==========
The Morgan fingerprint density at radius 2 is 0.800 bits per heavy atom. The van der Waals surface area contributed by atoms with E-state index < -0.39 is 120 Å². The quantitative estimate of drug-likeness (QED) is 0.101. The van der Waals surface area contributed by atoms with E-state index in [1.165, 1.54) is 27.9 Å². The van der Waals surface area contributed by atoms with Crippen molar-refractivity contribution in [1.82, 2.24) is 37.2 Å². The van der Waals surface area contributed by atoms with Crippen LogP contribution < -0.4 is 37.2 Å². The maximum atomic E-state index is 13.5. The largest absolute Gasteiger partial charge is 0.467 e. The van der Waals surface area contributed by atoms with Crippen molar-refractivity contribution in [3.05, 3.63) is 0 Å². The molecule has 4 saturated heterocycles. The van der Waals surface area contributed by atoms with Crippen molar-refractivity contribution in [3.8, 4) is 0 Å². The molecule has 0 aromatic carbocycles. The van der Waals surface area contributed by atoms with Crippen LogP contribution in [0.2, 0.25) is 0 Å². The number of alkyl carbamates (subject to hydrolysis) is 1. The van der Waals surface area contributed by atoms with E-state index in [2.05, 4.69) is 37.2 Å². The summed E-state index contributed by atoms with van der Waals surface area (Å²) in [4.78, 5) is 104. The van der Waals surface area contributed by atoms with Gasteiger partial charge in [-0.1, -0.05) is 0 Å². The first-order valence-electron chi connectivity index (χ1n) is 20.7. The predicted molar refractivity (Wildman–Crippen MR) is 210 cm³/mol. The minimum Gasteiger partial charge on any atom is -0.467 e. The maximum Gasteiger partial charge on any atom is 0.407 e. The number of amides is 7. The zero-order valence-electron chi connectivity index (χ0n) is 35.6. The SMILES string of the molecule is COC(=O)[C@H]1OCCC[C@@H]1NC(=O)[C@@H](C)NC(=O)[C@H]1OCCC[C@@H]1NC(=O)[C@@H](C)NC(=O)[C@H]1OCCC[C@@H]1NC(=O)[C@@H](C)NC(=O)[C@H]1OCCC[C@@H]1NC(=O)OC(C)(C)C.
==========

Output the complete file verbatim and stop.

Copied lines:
The Morgan fingerprint density at radius 2 is 0.800 bits per heavy atom. The van der Waals surface area contributed by atoms with E-state index < -0.39 is 120 Å². The quantitative estimate of drug-likeness (QED) is 0.101. The van der Waals surface area contributed by atoms with E-state index in [1.165, 1.54) is 27.9 Å². The van der Waals surface area contributed by atoms with Crippen molar-refractivity contribution in [1.82, 2.24) is 37.2 Å². The van der Waals surface area contributed by atoms with Crippen LogP contribution < -0.4 is 37.2 Å². The maximum atomic E-state index is 13.5. The largest absolute Gasteiger partial charge is 0.467 e. The van der Waals surface area contributed by atoms with Crippen molar-refractivity contribution in [3.05, 3.63) is 0 Å². The molecule has 4 saturated heterocycles. The van der Waals surface area contributed by atoms with Crippen molar-refractivity contribution in [3.8, 4) is 0 Å². The molecule has 0 aromatic carbocycles. The van der Waals surface area contributed by atoms with Crippen LogP contribution in [0.2, 0.25) is 0 Å². The number of alkyl carbamates (subject to hydrolysis) is 1. The van der Waals surface area contributed by atoms with E-state index in [2.05, 4.69) is 37.2 Å². The summed E-state index contributed by atoms with van der Waals surface area (Å²) in [4.78, 5) is 104. The van der Waals surface area contributed by atoms with Gasteiger partial charge in [-0.1, -0.05) is 0 Å². The first-order valence-electron chi connectivity index (χ1n) is 20.7. The predicted molar refractivity (Wildman–Crippen MR) is 210 cm³/mol. The minimum Gasteiger partial charge on any atom is -0.467 e. The maximum Gasteiger partial charge on any atom is 0.407 e. The number of amides is 7. The zero-order valence-electron chi connectivity index (χ0n) is 35.6. The SMILES string of the molecule is COC(=O)[C@H]1OCCC[C@@H]1NC(=O)[C@@H](C)NC(=O)[C@H]1OCCC[C@@H]1NC(=O)[C@@H](C)NC(=O)[C@H]1OCCC[C@@H]1NC(=O)[C@@H](C)NC(=O)[C@H]1OCCC[C@@H]1NC(=O)OC(C)(C)C.